Drury Buildings, a restaurant with good foundations

The secret might be overblown, but this new Drury Street restaurant is worth a visit

   
This article is over 7 years old

Drury Buildings

  • 52-55 Drury Street
  • (01) 960 2095
  • Italian

Marketeers, flick back those glossy tresses and listen up for a sure fire way to sell your restaurant. First, decorate the entire front of your building with a cartoon graffiti mural to make it look like a comic book shop. When you take down the steel shutters, ripping off chunks of mortar above the doors, don’t gussy them up like new. Leave those bare brick scars showing. Make sure to pull heavy curtains across the doors during daylight hours so would-be diners have to peer in like nosy neighbours. Hang nothing so brazen as a menu in the window.

Most importantly, don’t dream of giving your restaurant a name. That’s right. Nothing, nada. But if some old-fashioned types insist on something around which to organise their night out, sigh and say “Okay you can call it Drury Buildings. ”

Restaurants don’t normally play this hard to get. It’s downright ornery. But Drury Buildings is the latest venture of restaurateur and bar owner Declan O’Regan. Hogans is the nearest thing he’s come to embracing the whole business-with-a-name idea. His L’Gueuleton has never put its name above the door. Then there’s the No Name Bar. Drury Buildings opened first as a cocktail bar and then, three weeks before Christmas, as a restaurant on Dublin’s Drury Street.

It’s a street so wedged with restaurants that it may be about to test the precise tipping point of Dublin’s midrange scene. John Farrell’s nearby venture, the long-delayed Super Miss Sue, has suddenly emerged from the builder’s dust. There may be more big rooms serving food in this small redbrick corner of Dublin than there are punters to fill them.

I’m meeting a woman who thought I was an Aga. Yes, Grainne Dwyer entered both our Food Month competitions and for those moments before she returned the call from The Irish Times, she wondered how she’d remodel her parents’ kitchen to fit the Aga. So thank cupcakes she won the night out with the critic prize, right?

She’s young enough not to be able to remember the time when people queued in the street to secure a table at l’Gueuleton because it was a revolutionary establishment. Breaking ground is something you typically only get to do once. Drury Buildings is firmly in the midrange groove its unpronounceable predecessor first ploughed.

Inside the look is less grungy urban and more clean Scandinavian lines (think Borgen series three), with the bar downstairs and restaurant upstairs. There’s a hint of dentist about a wall of perspex cupboards with fluorescent lights set behind them. There’s a pale honey parquet floor and old school radiators.

I glimpsed the first menu, messaged by a friend, who had developed a cocktail crush on the place and was there the night the food started. There are a few changes already, which indicates a kitchen thinking on its feet. It’s Italian gutsy cooking of the rustic-country school rather than the pizza and pasta line.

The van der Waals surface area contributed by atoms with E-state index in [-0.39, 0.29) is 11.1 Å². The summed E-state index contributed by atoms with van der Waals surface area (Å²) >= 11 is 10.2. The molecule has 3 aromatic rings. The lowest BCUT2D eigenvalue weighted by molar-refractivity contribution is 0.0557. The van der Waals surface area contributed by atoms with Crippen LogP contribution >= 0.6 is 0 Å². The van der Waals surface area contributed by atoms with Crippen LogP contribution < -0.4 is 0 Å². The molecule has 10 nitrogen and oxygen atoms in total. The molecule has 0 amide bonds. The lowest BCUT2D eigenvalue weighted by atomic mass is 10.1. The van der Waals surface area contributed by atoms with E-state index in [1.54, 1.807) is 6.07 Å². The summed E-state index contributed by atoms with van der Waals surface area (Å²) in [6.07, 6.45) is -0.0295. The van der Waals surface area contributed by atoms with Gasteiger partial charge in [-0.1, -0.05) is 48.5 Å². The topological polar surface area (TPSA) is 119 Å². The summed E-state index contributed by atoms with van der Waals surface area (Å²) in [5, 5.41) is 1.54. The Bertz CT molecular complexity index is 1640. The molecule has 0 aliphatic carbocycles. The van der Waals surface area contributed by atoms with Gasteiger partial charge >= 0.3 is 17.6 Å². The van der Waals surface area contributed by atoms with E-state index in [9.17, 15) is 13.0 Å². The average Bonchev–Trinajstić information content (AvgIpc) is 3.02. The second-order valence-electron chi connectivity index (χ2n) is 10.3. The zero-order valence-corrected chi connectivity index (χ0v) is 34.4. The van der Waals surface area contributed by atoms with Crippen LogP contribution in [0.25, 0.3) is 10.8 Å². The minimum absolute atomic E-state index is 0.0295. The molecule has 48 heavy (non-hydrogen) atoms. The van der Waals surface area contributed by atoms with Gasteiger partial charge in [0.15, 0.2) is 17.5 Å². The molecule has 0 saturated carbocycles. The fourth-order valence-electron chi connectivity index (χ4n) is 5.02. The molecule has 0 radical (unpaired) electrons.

The big hit of the menu is the range of terrific ingredients and, for the most part, they deliver on their promise. There are clean milky quivers of Toonsbridge ricotta in Grainne’s prosciutto salad with butternut squash. My scallops miss the mark as they’re only crisp on the top and come with a slightly too earthy Puy lentil mix. This has, I think, been cooked in a seafood stock, but it’s still a little too muddy. I’d have liked more of the tangy salsa verde.

There are successful deep midwinter flavours in my main course, a Wicklow pigeon done saltimbocca style, rolled in a prosciutto and sage leaf blanket, with triangles of herbed polenta that look like hash browns. The side veg are terrific; perfect spears of sweet sprouted broccoli sprinkled with toasted almonds and gorgeous baby beets with their stalks steeped in purple juice.

Grainne’s seafood fritto misto is lemony and crisp but a whole Dublin Bay prawn entombed in batter goes back to the kitchen uncracked.

Her dessert is good. Mine isn’t. She gets rum and raisin ice cream served affogato (drowned) with a coffee poured over it from a jug. My kaki fruit (or persimmon) looks like a brandy glass a third filled with marmalade but is an insipid stewed mix that has neither zing nor zest to it.

Two excellent cocktails and a glass of the Sauvignon and a French Syrah round it off nicely. The next morning I notice the Visa receipt reads “Secret Bar, Drury St, Dublin 2.” In an oversharing over-marketed world maybe trying to keep yourself a secret is the real secret. This works in the long term if the food at the heart of the secret is worth finding. They’re still finding their feet, but overall I think it is.

Dinner for two with two glasses of wine, cocktails and a mint tea came to €127.80.

Drury Buildings, Drury St, Dublin 2, tel: 01-960 2095
The verdict: 7/10. A gutsy take on Italian cooking with good ingredients
Facilities: Swanky
Music: Mix of funk and Spanish guitar
Food provenance: Scant. Toonesbridge ricotta and “Wicklow” pigeon
Wheelchair access: Yes
Vegetarian options: Good. Two starters, two mains, not a goat in sight

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